For instance, as mentioned in the article Parent Teacher Education Connection: Preparing Preservice Teachers for Family Engagement, “training that is provided does not address all issues salient to effective parent involvement in sufficient depth” (Brown et al., 2014). The article goes on to provide this example: “Epstein and Sanders found that parent involvement courses stressed some topics significant to facilitating parent involvement, such as how to conduct a parent-teacher conference, how to organize and involve volunteers, and how to work with parents on school decision making teams, but not on such important areas as how to design interactive parent-student homework, how to create newsletters, or how to conduct parent workshops” (Brown et al., 2014).
It’s critical that family engagement programs connect practical and applicable strategies to the surface-level concepts and principles. It’s also important that both school leaders and teachers receive individualized training that can be applied to their own schools and classrooms. Day-to-day family engagement responsibilities and practices in a teacher’s role are much different than they are in a leadership role.
Professional development that offers in-depth material regarding actionable practices and strategies for staff members, rather than surface-level topics, will help schools transform learning into practice and ultimately unify schools with common thinking and strategy.
For schools and districts that are looking to make family engagement a core practice and further the knowledge of their staff, Livingtree’s professional development provides actionable learning that helps staff learn, practice, and apply family engagement strategies. The training, which is now offered as an online program for schools and districts, offers teacher and leadership-specific courses that increase their capacity of effective practices, help them create better parent interactions and communications, and guide them in creating school improvement plans, to ultimately enhance family engagement in their schools.
Learn more about Livingtree’s professional development here.
At Livingtree, we strive to connect schools and families so that schools can communicate effectively and engage parents in their student’s learning. That’s why we’ve built extensive translation features within the Livingtree Engage communication platform.
Effective and open lines of communication are key to building strong family-school relationships that boost family engagement and ultimately drive student success. However, language can easily become a barrier if teachers are not equipped with resources to overcome it. Schools must be able to overcome this barrier and establish effective lines of communication with limited English proficient parents, not only because it’s important to student success, but because it’s the law.
And with today’s school populations growing more ethnically and culturally diverse, it’s never been more important to have translations available for school communications. When you have a multilingual parent population, it’s important to consider these aspects of school translations to improve communication with families and avoid misunderstandings:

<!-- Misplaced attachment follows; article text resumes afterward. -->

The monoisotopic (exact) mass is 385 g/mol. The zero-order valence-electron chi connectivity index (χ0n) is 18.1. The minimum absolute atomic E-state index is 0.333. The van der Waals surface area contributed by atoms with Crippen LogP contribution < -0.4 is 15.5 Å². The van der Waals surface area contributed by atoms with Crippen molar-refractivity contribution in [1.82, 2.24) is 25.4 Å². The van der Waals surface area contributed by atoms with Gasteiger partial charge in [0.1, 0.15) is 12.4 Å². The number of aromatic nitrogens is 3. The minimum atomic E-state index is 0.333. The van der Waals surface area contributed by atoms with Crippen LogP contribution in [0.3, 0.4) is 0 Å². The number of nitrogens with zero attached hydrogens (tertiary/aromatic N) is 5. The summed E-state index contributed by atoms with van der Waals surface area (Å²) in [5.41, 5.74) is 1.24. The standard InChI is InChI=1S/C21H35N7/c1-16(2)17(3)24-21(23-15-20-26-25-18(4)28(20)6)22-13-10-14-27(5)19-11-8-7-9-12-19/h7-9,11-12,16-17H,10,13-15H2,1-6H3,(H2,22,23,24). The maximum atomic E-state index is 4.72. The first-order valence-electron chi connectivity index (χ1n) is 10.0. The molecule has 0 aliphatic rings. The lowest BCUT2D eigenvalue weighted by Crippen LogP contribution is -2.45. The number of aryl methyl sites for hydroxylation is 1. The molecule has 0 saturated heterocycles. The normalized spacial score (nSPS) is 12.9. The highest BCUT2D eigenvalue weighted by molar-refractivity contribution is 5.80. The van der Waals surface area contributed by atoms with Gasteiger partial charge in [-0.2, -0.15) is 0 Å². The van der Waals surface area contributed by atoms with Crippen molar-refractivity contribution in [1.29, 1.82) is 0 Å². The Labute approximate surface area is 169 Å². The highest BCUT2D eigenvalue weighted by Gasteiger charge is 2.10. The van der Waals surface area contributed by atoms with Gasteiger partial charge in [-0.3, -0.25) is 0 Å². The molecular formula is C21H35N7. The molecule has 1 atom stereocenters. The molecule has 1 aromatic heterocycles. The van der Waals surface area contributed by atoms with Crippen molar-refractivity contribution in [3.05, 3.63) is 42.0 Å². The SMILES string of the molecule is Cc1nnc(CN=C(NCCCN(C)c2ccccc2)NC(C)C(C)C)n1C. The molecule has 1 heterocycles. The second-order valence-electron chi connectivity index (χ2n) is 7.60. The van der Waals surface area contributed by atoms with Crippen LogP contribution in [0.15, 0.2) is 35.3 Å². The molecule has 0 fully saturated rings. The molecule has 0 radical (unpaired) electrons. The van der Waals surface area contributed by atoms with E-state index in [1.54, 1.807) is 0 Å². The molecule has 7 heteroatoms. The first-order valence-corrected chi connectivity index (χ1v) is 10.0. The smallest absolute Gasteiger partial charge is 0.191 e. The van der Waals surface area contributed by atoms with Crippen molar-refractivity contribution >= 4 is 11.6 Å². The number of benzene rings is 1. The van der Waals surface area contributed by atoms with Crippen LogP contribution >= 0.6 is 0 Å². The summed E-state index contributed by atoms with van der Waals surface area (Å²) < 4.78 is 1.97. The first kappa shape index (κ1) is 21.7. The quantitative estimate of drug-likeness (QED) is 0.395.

If you’re using a parent communication app or system, consider how many languages are available for families to choose from for translation into their primary language. A communication platform with 20-30 languages will cover widely spoken languages and might be enough if you have a smaller multilingual parent population.
But what if you have students whose families speak languages beyond those that are considered “widely spoken?” A communication platform like Livingtree Engage that has over 100 languages available is a better option and will make it easier for teachers and schools to communicate with parents, regardless of language.
When communications are automatically translated into every parent’s primary language, teachers save time and parents feel valued. Teachers don’t have to find the time and resources to provide individual translations, and parents with limited English proficiency don’t have to figure out how to translate and understand their messages. Automatic translations make it easy to create an open line of communication between school and home.
Of course, while technology is making great strides to accurately translate human languages, it’s not always 100% correct. In those instances, you should make sure that parents have the ability to view the original message. Viewing the original message can help parents further understand a message and avoid any confusion from hiccups within a translation.
Two-way communication is a critical aspect of family engagement, so it’s important to have two-way translations as well. This means that you write your message in English and families receive the message in their preferred language. Parents can then write back in their preferred language and you’ll receive the message back in English. This two-way interaction not only opens the lines of communication but also creates a sense of community and builds stronger relationships between staff and families.